Answer: Generally speaking, large shade trees will outgrow that narrow space between the walk and the curb. Over time as the tree grows, the base of the trunk or the flare expands in circumference and the large achor roots grow thicker, and feeder roots search widely for air and moisture as well. This means it will both push outward and upward and will heave and/or crack the walk. So it is really better to look at smaller trees for planting in that location, trees with less aggressive root systems, and suitable to the site -- be it hot and sunny, shaded, dry, windy, and so on.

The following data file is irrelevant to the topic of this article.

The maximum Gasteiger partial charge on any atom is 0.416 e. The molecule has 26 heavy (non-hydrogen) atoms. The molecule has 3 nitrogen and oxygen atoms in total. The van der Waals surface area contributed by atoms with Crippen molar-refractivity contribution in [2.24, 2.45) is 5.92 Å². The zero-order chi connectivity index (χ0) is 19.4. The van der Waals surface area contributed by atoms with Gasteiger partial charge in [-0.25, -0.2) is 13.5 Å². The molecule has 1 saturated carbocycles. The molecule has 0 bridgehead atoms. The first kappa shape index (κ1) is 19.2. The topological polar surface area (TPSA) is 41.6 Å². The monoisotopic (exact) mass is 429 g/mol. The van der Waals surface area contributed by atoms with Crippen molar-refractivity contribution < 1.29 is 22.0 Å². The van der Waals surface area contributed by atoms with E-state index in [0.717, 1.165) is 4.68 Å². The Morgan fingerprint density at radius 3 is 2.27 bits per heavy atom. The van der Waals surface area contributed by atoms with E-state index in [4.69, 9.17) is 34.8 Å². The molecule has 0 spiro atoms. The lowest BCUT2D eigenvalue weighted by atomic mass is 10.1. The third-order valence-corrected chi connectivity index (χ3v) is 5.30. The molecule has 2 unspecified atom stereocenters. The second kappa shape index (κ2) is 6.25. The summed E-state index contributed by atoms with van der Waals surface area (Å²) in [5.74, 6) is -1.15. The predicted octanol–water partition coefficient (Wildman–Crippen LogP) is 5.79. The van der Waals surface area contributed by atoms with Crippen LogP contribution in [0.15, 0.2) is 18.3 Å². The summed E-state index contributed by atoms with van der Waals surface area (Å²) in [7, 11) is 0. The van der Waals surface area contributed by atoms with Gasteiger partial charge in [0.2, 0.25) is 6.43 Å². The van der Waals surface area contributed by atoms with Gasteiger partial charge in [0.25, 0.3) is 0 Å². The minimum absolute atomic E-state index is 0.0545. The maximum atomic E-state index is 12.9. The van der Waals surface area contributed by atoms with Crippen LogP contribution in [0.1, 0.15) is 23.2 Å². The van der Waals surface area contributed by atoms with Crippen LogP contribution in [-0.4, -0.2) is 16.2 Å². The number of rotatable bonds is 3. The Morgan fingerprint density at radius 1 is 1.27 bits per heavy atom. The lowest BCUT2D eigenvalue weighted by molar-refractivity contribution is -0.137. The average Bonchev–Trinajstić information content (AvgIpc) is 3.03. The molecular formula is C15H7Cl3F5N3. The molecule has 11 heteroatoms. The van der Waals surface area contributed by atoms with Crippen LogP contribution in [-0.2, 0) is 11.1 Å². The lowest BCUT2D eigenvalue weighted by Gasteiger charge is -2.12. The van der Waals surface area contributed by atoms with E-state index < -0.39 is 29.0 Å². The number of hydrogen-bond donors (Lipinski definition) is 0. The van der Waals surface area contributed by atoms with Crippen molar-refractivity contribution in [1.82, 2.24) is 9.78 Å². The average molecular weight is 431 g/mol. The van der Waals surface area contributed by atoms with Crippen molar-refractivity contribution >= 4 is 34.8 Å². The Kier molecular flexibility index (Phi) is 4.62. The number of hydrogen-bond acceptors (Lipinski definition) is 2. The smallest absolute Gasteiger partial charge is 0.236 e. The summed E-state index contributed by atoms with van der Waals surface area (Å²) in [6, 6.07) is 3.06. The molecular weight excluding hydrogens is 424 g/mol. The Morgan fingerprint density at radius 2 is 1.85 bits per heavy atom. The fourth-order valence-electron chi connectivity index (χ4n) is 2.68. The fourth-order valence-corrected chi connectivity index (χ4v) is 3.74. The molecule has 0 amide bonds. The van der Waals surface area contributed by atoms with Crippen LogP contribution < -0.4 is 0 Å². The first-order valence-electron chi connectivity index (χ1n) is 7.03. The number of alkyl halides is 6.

Your local town or city may have a street tree commission or equivalent with a list of suggested trees. Or your local county extension may have suggestions based on the soil where you want to plant, the overall space for the tree to grow, and possibly also on your design preference.
A few trees you might consider, depending on the above factors, might include disease resistant crab apple trees (some of these grow to 30 feet which is technically speaking small for a tree), Kousa dogwood, hornbeam, flowering pear, and the Liquidambar styraciflua 'Aurora' (a compact cultivar of sweetgum.)
I hope this gives you some ideas.
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